Frances Abington

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Fanny Abington
an elegant lady leaning on a velvet drapery on a mantel
Portrait by Joshua Reynolds
Frances Barton

1737 (1737)[1]
London, England
Died(1815-03-04)4 March 1815[1]
London, England
Other namesNosegay Fan
Employer(s)Haymarket Theatre, Drury Lane, Covent Garden[1]
Notable workLady Teazle in The School for Scandal[1]
SpouseJames Abington

Frances "Fanny" Abington (née Barton; 1737 – 4 March 1815) was an English actress who was also known for her sense of fashion.[1] Writer and politician Horace Walpole described her as one of the finest actors of their time, and Richard Brinsley Sheridan was said to have written the part of Lady Teazle in The School for Scandal for her to perform.[2][3]

Early life[edit]

She was born Frances Barton (nicknamed "Fanny"), as the daughter of a private soldier. She began her career as a flower girl and a street singer. It was also rumoured that she recited Shakespeare in taverns at the age of 12, along with being a prostitute for a short period to help her family with financial problems.[2] Later, she became a servant to a French milliner. During that time, she learnt about costume and learnt French. Her early nickname, Nosegay Fan, came from her time as a flower girl.[1]


Her first appearance on stage was at Haymarket in 1755[1] as Miranda in Mrs Centlivre's play, Busybody.[4] She rose to become a principal actor in October 1756 when she was cast as Lady Pliant in The Double Dealerat the Drury Lane. The play's cast also included the stars Hannah Pritchard and Kitty Clive.[1] She also appeared in Ireland, where her Lady Townley (in The Provoked Husband by Vanbrugh and Cibber) was a success. David Garrick convinced her to return to Drury Lane, and they worked together there until his retirement in 1776.[2]

From 1759 onwards she appeared in the bills as "Mrs Abington", following her marriage to her music tutor, the royal trumpeter James Abington. They separated shortly after their marriage as he could not cope with her popularity. They lived separately, with Fanny paying James a small annual stipend to stay away from her.[5] She subsequently had affairs with an Irish MP, Needham, who left her a considerable estate, and William Petty, 2nd Earl of Shelburne. The income from her estate and her stage work made her a wealthy woman.[2]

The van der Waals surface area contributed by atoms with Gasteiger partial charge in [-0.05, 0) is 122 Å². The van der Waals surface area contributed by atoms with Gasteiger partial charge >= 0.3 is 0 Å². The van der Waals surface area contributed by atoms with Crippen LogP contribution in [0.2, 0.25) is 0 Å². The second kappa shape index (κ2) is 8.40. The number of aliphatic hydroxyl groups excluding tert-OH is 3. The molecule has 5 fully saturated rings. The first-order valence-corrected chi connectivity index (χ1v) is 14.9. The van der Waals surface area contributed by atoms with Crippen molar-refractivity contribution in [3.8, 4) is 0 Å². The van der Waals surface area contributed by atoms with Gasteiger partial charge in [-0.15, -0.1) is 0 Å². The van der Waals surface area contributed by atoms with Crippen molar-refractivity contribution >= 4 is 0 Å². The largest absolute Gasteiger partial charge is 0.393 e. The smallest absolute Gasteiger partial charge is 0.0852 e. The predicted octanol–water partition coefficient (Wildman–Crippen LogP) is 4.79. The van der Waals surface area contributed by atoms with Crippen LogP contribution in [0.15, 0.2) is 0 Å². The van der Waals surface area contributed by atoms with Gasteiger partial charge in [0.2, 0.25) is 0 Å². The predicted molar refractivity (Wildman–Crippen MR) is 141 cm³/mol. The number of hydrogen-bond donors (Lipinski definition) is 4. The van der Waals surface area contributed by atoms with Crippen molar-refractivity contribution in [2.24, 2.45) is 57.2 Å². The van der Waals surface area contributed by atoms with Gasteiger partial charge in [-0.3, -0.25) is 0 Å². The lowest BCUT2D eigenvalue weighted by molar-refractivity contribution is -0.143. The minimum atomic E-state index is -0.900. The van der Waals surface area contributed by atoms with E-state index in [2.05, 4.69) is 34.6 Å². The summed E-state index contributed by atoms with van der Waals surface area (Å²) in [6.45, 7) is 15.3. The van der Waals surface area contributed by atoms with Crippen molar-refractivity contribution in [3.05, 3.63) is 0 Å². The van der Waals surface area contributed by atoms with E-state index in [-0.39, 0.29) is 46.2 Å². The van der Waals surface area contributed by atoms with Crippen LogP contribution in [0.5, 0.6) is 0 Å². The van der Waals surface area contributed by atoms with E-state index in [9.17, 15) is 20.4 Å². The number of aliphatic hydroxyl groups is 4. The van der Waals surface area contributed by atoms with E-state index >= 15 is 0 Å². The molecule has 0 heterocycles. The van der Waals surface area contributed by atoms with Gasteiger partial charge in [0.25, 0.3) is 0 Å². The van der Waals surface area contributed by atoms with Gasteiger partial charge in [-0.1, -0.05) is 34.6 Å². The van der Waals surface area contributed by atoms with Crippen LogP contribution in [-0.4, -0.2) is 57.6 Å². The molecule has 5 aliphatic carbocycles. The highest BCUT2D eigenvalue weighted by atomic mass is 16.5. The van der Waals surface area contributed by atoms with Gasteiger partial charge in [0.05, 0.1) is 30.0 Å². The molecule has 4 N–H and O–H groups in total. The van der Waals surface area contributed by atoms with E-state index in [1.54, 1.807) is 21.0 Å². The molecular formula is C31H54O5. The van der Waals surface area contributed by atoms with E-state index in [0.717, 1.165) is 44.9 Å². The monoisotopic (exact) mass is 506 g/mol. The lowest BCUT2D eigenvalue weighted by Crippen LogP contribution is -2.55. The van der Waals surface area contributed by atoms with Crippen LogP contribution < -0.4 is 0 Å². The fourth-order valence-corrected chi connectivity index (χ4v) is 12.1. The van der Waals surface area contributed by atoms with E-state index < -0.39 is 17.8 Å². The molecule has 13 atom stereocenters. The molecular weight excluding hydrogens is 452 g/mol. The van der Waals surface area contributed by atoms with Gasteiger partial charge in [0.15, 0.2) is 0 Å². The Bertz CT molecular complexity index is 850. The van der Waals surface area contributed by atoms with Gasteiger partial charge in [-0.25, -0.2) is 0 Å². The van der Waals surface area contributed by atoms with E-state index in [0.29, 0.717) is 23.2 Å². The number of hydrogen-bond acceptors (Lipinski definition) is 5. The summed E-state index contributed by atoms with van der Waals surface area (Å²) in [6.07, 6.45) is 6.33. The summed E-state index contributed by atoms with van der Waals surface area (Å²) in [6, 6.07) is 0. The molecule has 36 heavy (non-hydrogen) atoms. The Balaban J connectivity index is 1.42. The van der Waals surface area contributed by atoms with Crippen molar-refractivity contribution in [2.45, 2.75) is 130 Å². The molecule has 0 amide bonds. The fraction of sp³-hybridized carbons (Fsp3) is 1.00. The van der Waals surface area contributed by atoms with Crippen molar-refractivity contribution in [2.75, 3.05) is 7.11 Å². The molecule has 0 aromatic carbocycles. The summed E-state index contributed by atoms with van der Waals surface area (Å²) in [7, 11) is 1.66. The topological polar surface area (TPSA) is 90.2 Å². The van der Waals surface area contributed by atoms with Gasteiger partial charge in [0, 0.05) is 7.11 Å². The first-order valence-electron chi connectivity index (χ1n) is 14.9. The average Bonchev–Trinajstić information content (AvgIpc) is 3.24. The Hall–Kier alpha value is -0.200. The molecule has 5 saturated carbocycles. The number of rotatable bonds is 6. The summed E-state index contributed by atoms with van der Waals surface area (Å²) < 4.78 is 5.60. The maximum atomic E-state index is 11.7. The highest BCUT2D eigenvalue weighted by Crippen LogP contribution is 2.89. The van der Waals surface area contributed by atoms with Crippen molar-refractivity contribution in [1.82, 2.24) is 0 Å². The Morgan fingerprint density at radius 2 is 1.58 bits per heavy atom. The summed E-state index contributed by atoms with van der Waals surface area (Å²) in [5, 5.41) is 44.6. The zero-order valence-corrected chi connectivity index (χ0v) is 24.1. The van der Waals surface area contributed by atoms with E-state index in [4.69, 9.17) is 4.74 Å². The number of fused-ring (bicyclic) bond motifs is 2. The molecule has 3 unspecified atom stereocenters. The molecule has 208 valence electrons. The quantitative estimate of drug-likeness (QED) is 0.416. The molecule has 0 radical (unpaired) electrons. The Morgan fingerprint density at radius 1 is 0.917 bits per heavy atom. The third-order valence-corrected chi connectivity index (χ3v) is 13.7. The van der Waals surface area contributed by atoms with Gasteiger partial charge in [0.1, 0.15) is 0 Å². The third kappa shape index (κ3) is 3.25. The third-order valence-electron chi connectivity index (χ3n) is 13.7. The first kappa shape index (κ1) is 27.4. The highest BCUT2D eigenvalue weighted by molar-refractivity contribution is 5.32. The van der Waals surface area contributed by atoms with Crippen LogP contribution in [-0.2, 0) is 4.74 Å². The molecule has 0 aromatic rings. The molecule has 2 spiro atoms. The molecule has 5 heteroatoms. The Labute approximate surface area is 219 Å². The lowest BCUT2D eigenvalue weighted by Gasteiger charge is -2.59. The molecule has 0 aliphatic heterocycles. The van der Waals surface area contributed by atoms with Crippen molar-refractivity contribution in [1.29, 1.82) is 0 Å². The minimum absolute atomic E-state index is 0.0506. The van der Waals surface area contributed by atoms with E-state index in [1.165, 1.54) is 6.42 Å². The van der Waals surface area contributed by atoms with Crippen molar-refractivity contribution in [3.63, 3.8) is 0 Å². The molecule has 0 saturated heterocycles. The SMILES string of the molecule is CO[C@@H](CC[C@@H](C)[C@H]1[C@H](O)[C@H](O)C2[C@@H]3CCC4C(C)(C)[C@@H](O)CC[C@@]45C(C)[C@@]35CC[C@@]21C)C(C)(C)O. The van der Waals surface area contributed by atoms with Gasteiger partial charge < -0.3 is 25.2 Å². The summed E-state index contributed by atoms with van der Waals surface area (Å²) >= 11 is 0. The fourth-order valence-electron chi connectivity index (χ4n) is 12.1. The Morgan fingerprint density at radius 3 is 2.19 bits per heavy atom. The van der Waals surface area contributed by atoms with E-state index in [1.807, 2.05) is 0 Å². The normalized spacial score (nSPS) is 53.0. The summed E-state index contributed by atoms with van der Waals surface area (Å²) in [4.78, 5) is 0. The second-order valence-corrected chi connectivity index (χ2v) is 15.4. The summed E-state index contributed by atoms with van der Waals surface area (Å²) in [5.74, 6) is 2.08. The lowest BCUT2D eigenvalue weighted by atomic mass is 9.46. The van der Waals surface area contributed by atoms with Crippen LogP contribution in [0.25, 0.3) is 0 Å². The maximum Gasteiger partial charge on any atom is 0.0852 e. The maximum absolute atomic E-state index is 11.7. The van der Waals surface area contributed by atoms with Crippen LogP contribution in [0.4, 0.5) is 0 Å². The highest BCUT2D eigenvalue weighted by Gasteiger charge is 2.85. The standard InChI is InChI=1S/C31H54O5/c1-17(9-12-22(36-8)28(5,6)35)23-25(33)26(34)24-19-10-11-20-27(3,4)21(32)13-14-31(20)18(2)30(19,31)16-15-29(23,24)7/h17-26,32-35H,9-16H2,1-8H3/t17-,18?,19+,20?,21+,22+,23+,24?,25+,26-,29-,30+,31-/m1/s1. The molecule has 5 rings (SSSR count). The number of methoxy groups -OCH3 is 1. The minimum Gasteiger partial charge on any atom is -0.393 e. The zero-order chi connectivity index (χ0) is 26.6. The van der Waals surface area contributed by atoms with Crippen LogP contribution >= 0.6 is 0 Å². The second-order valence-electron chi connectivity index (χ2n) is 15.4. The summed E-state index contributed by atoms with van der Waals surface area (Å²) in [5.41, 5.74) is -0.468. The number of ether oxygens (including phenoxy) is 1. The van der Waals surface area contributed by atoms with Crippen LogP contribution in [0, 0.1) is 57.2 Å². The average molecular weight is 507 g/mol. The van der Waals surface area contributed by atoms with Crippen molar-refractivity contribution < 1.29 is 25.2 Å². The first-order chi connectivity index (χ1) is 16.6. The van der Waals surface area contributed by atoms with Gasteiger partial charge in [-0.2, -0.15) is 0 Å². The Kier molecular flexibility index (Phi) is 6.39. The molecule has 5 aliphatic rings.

She remained at the Drury Lane for 18 years, being the first to play more than 30 important characters, notably Lady Teazle (1777) in The School for Scandal.[6]

In April 1772, when James Northcote saw her as Miss Notable in Cibber's The Lady's Last Stake, he remarked to his brother

I never saw a part done so excellent in all my life, for in her acting she has all the simplicity of nature and not the least tincture of the theatrical.[7]

Mrs Abington as Miss Prue by Sir Joshua Reynolds

Her wealth and popularity meant she influenced fashion. The press reported on her hair styles: her low hair in The School for Scandal was praised for changing the fashion.[3] Her performance as Kitty in "High Life Below Stairs" put her in the foremost rank of comic actresses and made the mob cap she wore in the role fashionable. It was soon being referred to as the "Abington Cap"[8] on stage and at hatters' shops across Ireland and England.

It was as the last character in Congreve's Love for Love that Sir Joshua Reynolds painted the best-known of his half-dozen or more portraits of her (illustration, left).[9] In 1782 she left Drury Lane for Covent Garden.[1] After an absence from the stage from 1790 until 1797, she reappeared, quitting finally in 1799.[1]


Frances Abington died on 4 March 1815 at her home on Pall Mall, London. She was buried at St James's Church, Piccadilly.[3]


  1. ^ a b c d e f g h i j Hoiberg, Dale H., ed. (2010). "Abington, Fanny". Encyclopædia Britannica. Vol. I: A-ak Bayes (15th ed.). Chicago, IL: Encyclopædia Britannica Inc. pp. 33. ISBN 978-1-59339-837-8.
  2. ^ a b c d Nussbaum, Felicity (2010). Rival queens : actresses, performance, and the eighteenth-century British theater. Philadelphia: University of Pennsylvania Press. pp. 226–264. ISBN 978-0812206890. Retrieved 19 November 2021.
  3. ^ a b c Highfill, Philip H.; Burnim, Kalman; Langhans, Edward (1973). A biographical dictionary of actors, actresses, musicians, dancers, managers & other stage personnel in London, 1660–1800. Vol. 1, Abaco to Belfille. Carbondale, Ill.: Southern Illinois University Press. pp. 12–20. ISBN 0809305178. Retrieved 19 November 2021.
  4. ^ Chambers Biographical Dictionary, ISBN 0-550-18022-2, p. 5.
  5. ^ The Life of Mrs Abington (formerly Miss Barton) Celebrated Comic Actress. Reader. 1888. pp. 13–14. Retrieved 19 November 2021.
  6. ^  One or more of the preceding sentences incorporates text from a publication now in the public domainChisholm, Hugh, ed. (1911). "Abington, Frances". Encyclopædia Britannica. Vol. 1 (11th ed.). Cambridge University Press. p. 64.
  7. ^ Letter, 8 April 1772, in William T. Whitley, Artists and Their Friends in England 1700–1799 (1928) vol. II, p.289.
  8. ^ "Frances Abington (née Barton)". National Portrait Gallery. Retrieved 19 November 2021.
  9. ^ "Mrs Abington" by Sir Joshua Reynolds Yale Center for British Arts

External links[edit]